Like the Disney reference in the title? It’s from one of my favorite movies, Beauty and the Beast. Andrew’s birthday is this Saturday (Oct. 19th), and I am surprising him with little gifts every day this week, leading up to his big gift on Saturday. Since today is the first day of the week I’ve decided to let this post serve as today’s “surprise gift.”
For our new readers, be sure to read about Andrew’s accident here. His accident happened less than 4 months ago and you’ll need to read it to be able to understand what I’m sharing today.
He doesn’t look like the same man today:
His many doctors told us he wouldn’t be “normal” until Christmas, and that normal for him wouldn’t be what normal was before the accident. This photo was taken last week, after completing our longest distance race-runDisney’s Tower of Terror 10 Miler. If you look at him, he looks even better than he did before his wreck. He can run farther distances, he still places in all of his races and he has become an excellent swimmer. Many people, including friends and family, treat Andy as if he were never injured. We are both relieved that he isn’t treated as if he were made of delicate glass, however no one sees what we see. That’s what I’m sharing today, in hopes that we all remember that there is something in people that we might not see. We might not know their story, their struggles, their disappointments. I’ve learned through his accident to cheer on the runner that finishes last, and to only compete with myself. I don’t know the story of that runner, they may be accomplishing a huge goal for themselves even though to others they are the slowest runner. We are so grateful for the blessings that God continues to give us. I am lucky to have my husband, and I would not have believed you if you told me 3 months ago that he would have made it to see his 29th birthday.
So, what does the title have to do with my rambling? I want to share with you all what I see in my husband that you don’t see. I want him to know what I’ve seen over the past 4 months, when he thinks I’m not looking. I want to encourage you to be more aware of the people, friends, athletes, etc. around you. Even if they have a giant smile across their face, and a first place medal around their neck there may be something there you simply didn’t see.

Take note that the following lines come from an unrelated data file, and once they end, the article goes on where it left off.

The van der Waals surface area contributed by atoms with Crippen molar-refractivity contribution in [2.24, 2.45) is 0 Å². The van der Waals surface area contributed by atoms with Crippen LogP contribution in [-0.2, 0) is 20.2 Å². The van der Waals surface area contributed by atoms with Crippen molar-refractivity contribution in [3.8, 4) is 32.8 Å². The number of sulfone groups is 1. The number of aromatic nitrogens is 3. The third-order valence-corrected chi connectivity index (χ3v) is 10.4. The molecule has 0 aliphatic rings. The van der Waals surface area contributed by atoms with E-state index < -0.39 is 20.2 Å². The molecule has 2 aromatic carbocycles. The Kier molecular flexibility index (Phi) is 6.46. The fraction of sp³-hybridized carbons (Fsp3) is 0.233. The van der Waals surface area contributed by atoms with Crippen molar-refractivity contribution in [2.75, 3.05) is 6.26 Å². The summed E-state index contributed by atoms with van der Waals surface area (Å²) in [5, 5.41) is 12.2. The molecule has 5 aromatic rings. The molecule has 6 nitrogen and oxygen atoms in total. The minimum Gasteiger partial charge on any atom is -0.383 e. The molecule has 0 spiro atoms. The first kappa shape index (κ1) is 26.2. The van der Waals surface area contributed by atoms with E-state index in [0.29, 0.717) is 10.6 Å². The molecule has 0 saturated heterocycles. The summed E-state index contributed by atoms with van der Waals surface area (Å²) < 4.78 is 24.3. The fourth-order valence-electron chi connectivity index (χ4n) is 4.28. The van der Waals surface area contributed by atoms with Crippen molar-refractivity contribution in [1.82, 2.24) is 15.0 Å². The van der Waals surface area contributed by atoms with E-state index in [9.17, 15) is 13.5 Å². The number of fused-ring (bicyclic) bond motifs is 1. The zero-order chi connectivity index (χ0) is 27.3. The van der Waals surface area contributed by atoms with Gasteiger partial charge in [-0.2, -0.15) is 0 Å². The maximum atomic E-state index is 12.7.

I see the grimace on his face as he picks up our son, hauls his book bag across his back or reaches to grab something off of a tall shelf. I see him rub the scar on his chest that itches, the spot where he had a chest tube inserted 3 times. I see him stretch to relieve comfort in his ribs, the ribs that the doctors say will hurt for the rest of his life.
I feel his kicks in the middle of the night when his nerves act up. I feel him jump when he hears a loud noise. I feel him slam the breaks on my Jeep when he sees cars that aren’t close to us. I feel the discomfort in his body if I hug him too tight.
I hear the groans in his sleep. I hear his heavy breathing from his scarred lungs. I hear his frustration when he can’t perform at the gym like he could before. I hear his complaints of pain and fatigue. I hear the loud pop in his spine that rings out every time he sneezes. I hear his friends tell him they try to beat him at his best sport, while he is still in recovery and isn’t as fast as he was before the wreck.
I see a fighter. I see an absolute miracle. I see a man who hides his pain, even from me. I see a man who tries to be better than he was, and continues to prove doctors wrong. I see a man who competes with himself to set PR’s and goals that are faster and stronger than before his accident. I hear his words of gratitude for our great God, our family, and some good friends. I feel his hand hold mine tighter, and his love deeper. I see his passion for life and his desire to make every moment worth something. I hear his plans for the future, his dreams that he will make a reality. I see confidence, not arrogance in a man who was full of self-doubt.
I see the 16 year-old boy that I fell in love with as a teenager. I cry often with thoughts of that boy being taken from me clouding my head. Then I remember what I see in him. I think about the life I have with him and I am grateful that I have him to continue my life with. I see myself kneeling at his hospital bed and then I see myself in the present kneeling by our son’s bed, tucking him in at night.
It is hard to see his scar, his pain, his discomfort, his fears, his anxiety when before you he stands as a Christian man, loving husband and father, and an excelling athlete. But, I see what he goes through daily and that makes me love and appreciate him even more. He is so brave, and so strong. I love everything I see in you, Andrew. I see the miracle in you every day. Happy Birthday!